Report points to faculty members in wrongdoing

Erin Ghere

As members of the media scurried to and from press conferences, members of the Senate Consultative Committee met in a calm, closed-door meeting Friday afternoon to privately read the academic fraud report and discuss their reactions.
The report confirmed what many faculty members had suspected: massive cheating did occur within the men’s basketball program. Findings indicated that tutors wrote more than 400 papers for 18 men’s basketball players with Clem Haskins’ full knowledge.
In addition, five faculty members changed grades for student-athletes, according to the investigative report. But University President Mark Yudof said the preferential treatment is not an “epidemic” since it involved only five faculty members.
Those implicated in the report were not identified by name; Yudof said they will face discipline from their respective college deans.
Key findings of faculty involvement in the widespread academic fraud include:
ù In 1995, a professor awarded a student-athlete with a “B” on a late paper even though he was suspicious someone else wrote it.
ù An adviser changed a student-athlete’s grade base to pass-fail after the deadline had passed for a fall quarter course in 1997.
ù In March 1997, an instructor permitted a men’s basketball player to receive an “I” in the course to avoid jeopardizing the student-athlete’s eligibility.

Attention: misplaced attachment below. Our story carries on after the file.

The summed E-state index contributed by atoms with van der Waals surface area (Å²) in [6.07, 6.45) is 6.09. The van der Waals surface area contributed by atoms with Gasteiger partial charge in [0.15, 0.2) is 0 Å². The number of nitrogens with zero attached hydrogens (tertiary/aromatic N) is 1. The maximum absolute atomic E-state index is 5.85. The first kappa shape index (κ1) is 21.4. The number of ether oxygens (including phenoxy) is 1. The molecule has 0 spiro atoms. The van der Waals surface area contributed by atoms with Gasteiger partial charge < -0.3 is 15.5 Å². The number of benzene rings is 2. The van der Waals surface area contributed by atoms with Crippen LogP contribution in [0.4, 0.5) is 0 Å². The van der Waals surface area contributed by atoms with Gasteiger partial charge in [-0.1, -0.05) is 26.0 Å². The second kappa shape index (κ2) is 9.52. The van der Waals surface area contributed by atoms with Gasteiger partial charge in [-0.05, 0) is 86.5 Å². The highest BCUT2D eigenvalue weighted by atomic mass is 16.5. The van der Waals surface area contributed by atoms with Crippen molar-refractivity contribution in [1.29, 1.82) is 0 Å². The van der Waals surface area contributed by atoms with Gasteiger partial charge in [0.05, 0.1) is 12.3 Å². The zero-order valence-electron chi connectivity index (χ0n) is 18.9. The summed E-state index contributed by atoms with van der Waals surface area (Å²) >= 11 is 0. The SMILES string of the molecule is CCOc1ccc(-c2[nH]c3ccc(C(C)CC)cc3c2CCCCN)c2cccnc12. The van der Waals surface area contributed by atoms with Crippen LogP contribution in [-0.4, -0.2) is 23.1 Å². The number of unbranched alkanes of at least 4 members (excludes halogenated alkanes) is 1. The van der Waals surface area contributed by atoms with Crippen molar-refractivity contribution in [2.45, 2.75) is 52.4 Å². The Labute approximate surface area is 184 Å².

The senate committee, an advisory group, met shortly before Yudof’s press conference. The committee supported Yudof’s handling of the investigation and resulting actions, said Fred Morrison, law professor and committee chairman.
The committee voted Nov. 11 to censure faculty members found to have “willingly” participated in the academic misconduct.
“I am absolutely, 1,000 percent in support of (Yudof), and I think what he has done is exactly what should be done,” said David Hamilton, Faculty Consultative Committee vice chairman.
Yudof went ahead with the policy changes recommended by the committee concerning athletics oversight.
For instance, McKinley Boston, vice president of student development and athletics, will now be concerned solely with student development issues such as housing- and community-leadership programs.
Bob Bruininks, executive vice president and provost, will be responsible for the management of the Athletic Academic Counseling Office, a unit no longer under the control of the athletics department.
Under the new provisions, coaches and faculty members can no longer communicate directly and must use academic counselors as intermediaries.
Yudof also announced that the Office of the General Counsel will assume responsibility for NCAA and Big Ten athletic compliance issues.
“It was a good report, and we’re glad (Yudof) has adopted the recommendations,” said Marvin Marshak, astronomy professor and committee member.
Faculty leaders retrospectively criticized the University athletics oversight committees for allowing former counselor Alonzo Newby to take so much responsibility for student-athlete academic issues.
Additionally, athletics officials will be restricted from handling sexual assault and misconduct complaints against athletes until the Faculty Consultative Committee makes final recommendations.

Erin Ghere covers faculty and state government and welcomes comments at [email protected]